The feedback characterized the symposium as outstanding, and based on its success, a second WIE symposium was held this past February. We are working with colleagues across the Federal Reserve System to make the WIE symposium a national program.
The WIE podcast series highlights the careers of women who are prominent economists in business, academia and the Federal Reserve System. The podcasts focus on their personal stories about what inspired them to study economics, the challenges they have faced throughout their careers, who their mentors have been and how they are mentoring others.
The podcast series kicked off with three speakers from the first WIE symposium: Mary Daly (now president of the San Francisco Fed), Claudia Sahm (section chief of consumer and community development research at the Federal Reserve’s Board of Governors) and Ellen Zentner (managing director and chief U.S. economist at Morgan Stanley).
Since the initial launch, additional podcasts featuring women from a variety of economics professions have been released roughly once a month. As of March, the series also included podcasts with two more of my colleagues on the Federal Open Market Committee (Lael Brainard and Loretta Mester) as well as economists working at the St. Louis Fed (Paulina Restrepo-Echavarria), in academia (Fenaba Addo, Amanda Bayer, Lisa Cook, Susan Feigenbaum, Gail Heyne Hafer and Una Osili), at the Brookings Institution (Louise Sheiner) and in business (Diane Swonk and Kate Warne). We also have a podcast with David Wilcox (former director of the research and statistics division of the Board of Governors), who talked about his work related to this topic.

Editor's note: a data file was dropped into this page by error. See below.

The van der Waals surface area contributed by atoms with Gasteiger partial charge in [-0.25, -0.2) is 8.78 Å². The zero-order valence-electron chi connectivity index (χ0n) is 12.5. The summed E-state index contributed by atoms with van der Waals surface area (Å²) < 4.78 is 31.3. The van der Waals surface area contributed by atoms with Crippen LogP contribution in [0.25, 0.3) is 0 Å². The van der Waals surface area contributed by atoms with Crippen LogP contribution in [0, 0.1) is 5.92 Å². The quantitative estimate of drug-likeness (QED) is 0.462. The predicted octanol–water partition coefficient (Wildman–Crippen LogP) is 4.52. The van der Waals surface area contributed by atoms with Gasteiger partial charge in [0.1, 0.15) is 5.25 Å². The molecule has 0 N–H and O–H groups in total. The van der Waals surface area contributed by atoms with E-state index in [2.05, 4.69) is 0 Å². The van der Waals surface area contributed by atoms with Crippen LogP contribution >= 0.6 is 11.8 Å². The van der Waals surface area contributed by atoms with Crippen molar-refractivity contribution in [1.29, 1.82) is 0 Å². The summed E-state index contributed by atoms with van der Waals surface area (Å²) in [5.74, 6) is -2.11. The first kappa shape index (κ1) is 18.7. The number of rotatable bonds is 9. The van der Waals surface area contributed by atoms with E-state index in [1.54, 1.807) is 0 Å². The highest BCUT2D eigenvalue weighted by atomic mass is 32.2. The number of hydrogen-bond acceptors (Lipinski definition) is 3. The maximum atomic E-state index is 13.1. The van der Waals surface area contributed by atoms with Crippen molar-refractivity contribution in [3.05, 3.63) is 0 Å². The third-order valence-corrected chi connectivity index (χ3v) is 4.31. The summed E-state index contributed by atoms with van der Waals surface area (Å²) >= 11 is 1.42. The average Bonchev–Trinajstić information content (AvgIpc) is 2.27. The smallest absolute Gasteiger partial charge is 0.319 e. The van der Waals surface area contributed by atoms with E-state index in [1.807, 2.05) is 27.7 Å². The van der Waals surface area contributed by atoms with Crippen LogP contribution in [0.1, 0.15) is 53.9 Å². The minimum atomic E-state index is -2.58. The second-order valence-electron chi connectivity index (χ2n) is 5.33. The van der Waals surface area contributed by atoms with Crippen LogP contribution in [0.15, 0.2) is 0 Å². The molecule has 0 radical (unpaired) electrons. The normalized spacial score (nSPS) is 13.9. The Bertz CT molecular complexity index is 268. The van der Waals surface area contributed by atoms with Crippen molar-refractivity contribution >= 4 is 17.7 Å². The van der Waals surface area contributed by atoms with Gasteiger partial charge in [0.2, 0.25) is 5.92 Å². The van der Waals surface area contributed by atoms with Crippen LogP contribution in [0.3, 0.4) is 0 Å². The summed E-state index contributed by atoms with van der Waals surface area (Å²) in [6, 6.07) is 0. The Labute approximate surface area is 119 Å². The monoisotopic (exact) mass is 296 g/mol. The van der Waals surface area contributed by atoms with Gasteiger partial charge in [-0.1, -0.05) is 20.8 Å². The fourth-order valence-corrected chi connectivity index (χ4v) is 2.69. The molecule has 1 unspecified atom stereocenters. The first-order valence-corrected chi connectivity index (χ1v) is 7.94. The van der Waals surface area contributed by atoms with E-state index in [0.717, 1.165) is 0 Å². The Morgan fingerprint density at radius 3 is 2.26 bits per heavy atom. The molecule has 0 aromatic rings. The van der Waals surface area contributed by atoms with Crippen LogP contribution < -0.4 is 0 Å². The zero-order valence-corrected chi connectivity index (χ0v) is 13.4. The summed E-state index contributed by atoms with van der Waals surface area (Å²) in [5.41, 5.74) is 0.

The WIE symposium and podcasts support the St. Louis Fed’s commitment to diversity and inclusion. We understand that organizations make better decisions when they have input from a diverse group of people. The same is true when it comes to monetary policy, for instance. Including diverse perspectives leads to better policy decisions, which ultimately leads to better macroeconomic outcomes. Having more women and underrepresented minorities in the field is necessary to ensure these diverse views are taken into account in business and policy decisions.
We have seen a groundswell of support—both throughout the Federal Reserve System and outside it—for continuing and even expanding our WIE effort. At the Bank, we recognize the potential impact that this initiative can have in promoting more diversity in economics. As a result, the WIE symposium and associated podcast series won the 2018 St. Louis Fed President’s Award for Innovation. While more needs to be done to help raise awareness of these issues and to encourage more women to pursue a career in economics, the WIE effort makes great strides in these areas.